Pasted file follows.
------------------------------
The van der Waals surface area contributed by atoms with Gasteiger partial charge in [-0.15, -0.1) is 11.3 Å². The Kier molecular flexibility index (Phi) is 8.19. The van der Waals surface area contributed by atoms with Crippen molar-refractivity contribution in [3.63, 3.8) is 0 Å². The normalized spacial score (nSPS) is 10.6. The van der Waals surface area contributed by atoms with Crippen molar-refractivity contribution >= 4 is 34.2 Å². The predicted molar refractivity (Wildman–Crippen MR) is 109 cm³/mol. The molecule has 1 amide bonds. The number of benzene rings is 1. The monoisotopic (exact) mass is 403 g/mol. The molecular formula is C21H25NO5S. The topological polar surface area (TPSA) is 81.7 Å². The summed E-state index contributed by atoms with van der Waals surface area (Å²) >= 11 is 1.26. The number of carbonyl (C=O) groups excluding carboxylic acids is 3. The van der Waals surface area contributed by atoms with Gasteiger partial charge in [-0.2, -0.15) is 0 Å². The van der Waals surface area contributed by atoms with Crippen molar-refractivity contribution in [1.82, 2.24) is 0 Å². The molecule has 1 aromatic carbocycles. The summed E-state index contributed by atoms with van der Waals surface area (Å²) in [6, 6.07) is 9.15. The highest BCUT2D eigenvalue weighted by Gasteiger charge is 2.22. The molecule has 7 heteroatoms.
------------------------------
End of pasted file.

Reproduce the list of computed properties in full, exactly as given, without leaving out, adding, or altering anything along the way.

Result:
The van der Waals surface area contributed by atoms with Gasteiger partial charge in [-0.15, -0.1) is 11.3 Å². The Kier molecular flexibility index (Phi) is 8.19. The van der Waals surface area contributed by atoms with Crippen molar-refractivity contribution in [3.63, 3.8) is 0 Å². The normalized spacial score (nSPS) is 10.6. The van der Waals surface area contributed by atoms with Crippen molar-refractivity contribution >= 4 is 34.2 Å². The predicted molar refractivity (Wildman–Crippen MR) is 109 cm³/mol. The molecule has 1 amide bonds. The number of benzene rings is 1. The monoisotopic (exact) mass is 403 g/mol. The molecular formula is C21H25NO5S. The topological polar surface area (TPSA) is 81.7 Å². The summed E-state index contributed by atoms with van der Waals surface area (Å²) >= 11 is 1.26. The number of carbonyl (C=O) groups excluding carboxylic acids is 3. The van der Waals surface area contributed by atoms with Gasteiger partial charge in [-0.2, -0.15) is 0 Å². The van der Waals surface area contributed by atoms with Crippen molar-refractivity contribution in [1.82, 2.24) is 0 Å². The molecule has 1 aromatic carbocycles. The summed E-state index contributed by atoms with van der Waals surface area (Å²) in [6, 6.07) is 9.15. The highest BCUT2D eigenvalue weighted by Gasteiger charge is 2.22. The molecule has 7 heteroatoms.